I believe, that Zoe hasn't done well because of the battery lease program. I haven't met anyone, who'd want to have the battery leased and for such a high price with a limited number of kilometers allowed for a certain amount of money. If at least Renault had given you the option to buy the car with the battery, without the lease. The other (maybe even bigger) reason was, in my opinion, the inability to charge the Zoe from the ordinary home Schuko plug at 10A, which every other EV allows and we're provided with the mobile EVSE unit with the car. You don't even get a mobile EVSE unit with the Zoe, only a wallbox. So, how am I going to charge the Zoe when visiting parents? Zoe allows 16A single phase charging from Schuko plug, but you have to buy an unofficial mobile EVSE unit from the internet, but it can be costly. Since I'm an EV enthusiast, I was not bothered to get one, but most folks just doesn't want to deal with that. They want a car and a cable, with which they can charge the car at home and at friends/parents/... Wallboxes/Mennekes plugs are rare, Schuko plugs are everywhere.
      Marco Polo
      • 11 Months Ago
      @ AndY1 Valid points Andy. The battery lease program was again an early attempt to overcome the price premium for EV's. The reasoning being to associate the cost of the battery, with the price of gasoline, instead of the purchase price of the car. Needless to say, it wasn't effective. You are also correct regarding the confusion over charging regimes. Convenience, and ease of usage, is always a key selling factor in any technology. But Renault was a pioneer, and each of these concept was very widely supported at the time.
      danfred311
      • 11 Months Ago
      Renault-Nissan, if you lower your prices to a reasonable level sales will be explosive in Norway. It's so stupid that you are holding back, fooled by short sighted greed. You sell the Leaf in USA for 28k$ but in Norway you want 38k$ (afaik there is no tax on EVs in Norway at all so the prices can be directly compared). How do you explain that difference? 22kWh costs 4k$ from LGchem so why does a Zoe cost 33k$ when a Clio costs 17.6. Stupid Ghosn. You undermine your own 6bn$ investment and give away market share that could be otherwise totally dominated by your lead. Or are you afraid it will undermine your ICE cars. Either way, very poorly executed.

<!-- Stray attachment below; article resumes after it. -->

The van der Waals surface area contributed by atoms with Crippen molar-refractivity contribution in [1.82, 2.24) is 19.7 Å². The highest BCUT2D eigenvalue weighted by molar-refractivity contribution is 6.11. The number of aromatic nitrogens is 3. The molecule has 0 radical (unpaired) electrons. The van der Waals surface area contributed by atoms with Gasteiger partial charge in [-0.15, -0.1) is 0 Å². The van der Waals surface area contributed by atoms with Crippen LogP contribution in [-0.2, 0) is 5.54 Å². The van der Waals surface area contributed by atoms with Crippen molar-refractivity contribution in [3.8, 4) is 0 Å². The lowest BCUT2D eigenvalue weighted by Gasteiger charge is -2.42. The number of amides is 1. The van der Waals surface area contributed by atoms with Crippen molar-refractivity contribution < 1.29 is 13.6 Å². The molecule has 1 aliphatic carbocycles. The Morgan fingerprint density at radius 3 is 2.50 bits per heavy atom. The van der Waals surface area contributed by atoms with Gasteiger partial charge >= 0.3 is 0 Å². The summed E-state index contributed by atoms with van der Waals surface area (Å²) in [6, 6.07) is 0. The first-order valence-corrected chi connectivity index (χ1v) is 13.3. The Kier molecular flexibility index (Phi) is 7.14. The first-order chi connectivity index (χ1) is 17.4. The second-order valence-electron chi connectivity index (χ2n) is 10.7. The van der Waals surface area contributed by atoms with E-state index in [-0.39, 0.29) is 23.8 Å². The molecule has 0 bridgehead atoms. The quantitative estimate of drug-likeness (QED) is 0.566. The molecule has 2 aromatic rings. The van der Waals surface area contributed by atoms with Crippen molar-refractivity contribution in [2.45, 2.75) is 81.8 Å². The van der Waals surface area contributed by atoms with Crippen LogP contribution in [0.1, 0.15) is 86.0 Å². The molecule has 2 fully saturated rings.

Marco Polo
        • 11 Months Ago
        @danfred311
        @ danfred311 Carlos Ghosn is stupid !?! Ghosn has built over 100,00 EV's, whereas you have produced nothing except a diatribe of annoying, idiotic nonsense.
          danfred311
          • 11 Months Ago
          @Marco Polo
          GM has produced many chevy volts as well but Bob Lutz is still stupid enough to think global warming is something Al Gore made up. Yes Carlos Ghosn is stupid. You only have to look at the design of the Leaf to be sure of that. The lead acid starter battery in it is another hint. Joining Better Place wasn't exactly genius either. Would you care to defend those decisions, o cowardly anonymous one?
          Marco Polo
          • 11 Months Ago
          @Marco Polo
          @ danfred311 Often I get angry with your spiteful little rants about real achievers, but then I remember you're more to be pitied, than despised. Dan, I've said it before , and I mean it sincerely. Get out of your little room, stop posting these envious malicious slanders about people you don't (and never will) know. Join an EV enthusiasts club in your home town, make some friends, build something, something real, of your own, and get a life ! Dan, you are always claiming to be of the Christian faith. That's good, it's good to believe in something, but the main message of Christ's teaching was about love, kindness and tolerance, not hated and calling others stupid and inferior. Join an EV enthusiasts club in Denmark, help with their projects, relax and try to fit in, make some real friends, forget about needing to feel superior, just learn to appreciate the effort of your fellow human beings, no matter how imperfect.
        Spec
        • 11 Months Ago
        @danfred311
        A battery pack with BMS costs $182/KWH? No, I don't think so.